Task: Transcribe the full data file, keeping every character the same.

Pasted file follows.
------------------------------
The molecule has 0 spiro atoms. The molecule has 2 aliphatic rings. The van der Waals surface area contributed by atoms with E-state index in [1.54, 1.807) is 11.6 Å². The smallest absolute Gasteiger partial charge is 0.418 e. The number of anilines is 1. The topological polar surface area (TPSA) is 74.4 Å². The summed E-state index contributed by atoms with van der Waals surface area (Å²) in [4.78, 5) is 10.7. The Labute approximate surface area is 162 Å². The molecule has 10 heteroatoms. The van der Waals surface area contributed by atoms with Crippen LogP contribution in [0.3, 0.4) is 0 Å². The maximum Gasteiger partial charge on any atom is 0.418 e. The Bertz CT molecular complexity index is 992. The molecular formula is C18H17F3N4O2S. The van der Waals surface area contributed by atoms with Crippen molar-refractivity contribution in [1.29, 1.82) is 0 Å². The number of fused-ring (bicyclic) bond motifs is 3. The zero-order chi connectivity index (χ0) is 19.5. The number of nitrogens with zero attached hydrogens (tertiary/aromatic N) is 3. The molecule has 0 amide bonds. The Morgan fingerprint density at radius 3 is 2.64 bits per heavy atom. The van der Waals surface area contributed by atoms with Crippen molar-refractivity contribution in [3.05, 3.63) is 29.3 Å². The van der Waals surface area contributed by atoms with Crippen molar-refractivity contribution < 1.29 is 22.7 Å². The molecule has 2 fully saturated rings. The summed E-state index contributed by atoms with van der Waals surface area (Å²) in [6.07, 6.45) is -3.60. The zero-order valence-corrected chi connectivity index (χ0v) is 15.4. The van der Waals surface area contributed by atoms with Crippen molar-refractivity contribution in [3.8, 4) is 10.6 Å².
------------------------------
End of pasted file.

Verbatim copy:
The molecule has 0 spiro atoms. The molecule has 2 aliphatic rings. The van der Waals surface area contributed by atoms with E-state index in [1.54, 1.807) is 11.6 Å². The smallest absolute Gasteiger partial charge is 0.418 e. The number of anilines is 1. The topological polar surface area (TPSA) is 74.4 Å². The summed E-state index contributed by atoms with van der Waals surface area (Å²) in [4.78, 5) is 10.7. The Labute approximate surface area is 162 Å². The molecule has 10 heteroatoms. The van der Waals surface area contributed by atoms with Crippen LogP contribution in [0.3, 0.4) is 0 Å². The maximum Gasteiger partial charge on any atom is 0.418 e. The Bertz CT molecular complexity index is 992. The molecular formula is C18H17F3N4O2S. The van der Waals surface area contributed by atoms with Crippen molar-refractivity contribution in [1.29, 1.82) is 0 Å². The number of fused-ring (bicyclic) bond motifs is 3. The zero-order chi connectivity index (χ0) is 19.5. The number of nitrogens with zero attached hydrogens (tertiary/aromatic N) is 3. The molecule has 0 amide bonds. The Morgan fingerprint density at radius 3 is 2.64 bits per heavy atom. The van der Waals surface area contributed by atoms with Crippen molar-refractivity contribution in [3.05, 3.63) is 29.3 Å². The van der Waals surface area contributed by atoms with Crippen molar-refractivity contribution < 1.29 is 22.7 Å². The molecule has 2 fully saturated rings. The summed E-state index contributed by atoms with van der Waals surface area (Å²) in [6.07, 6.45) is -3.60. The zero-order valence-corrected chi connectivity index (χ0v) is 15.4. The van der Waals surface area contributed by atoms with Crippen molar-refractivity contribution in [3.8, 4) is 10.6 Å².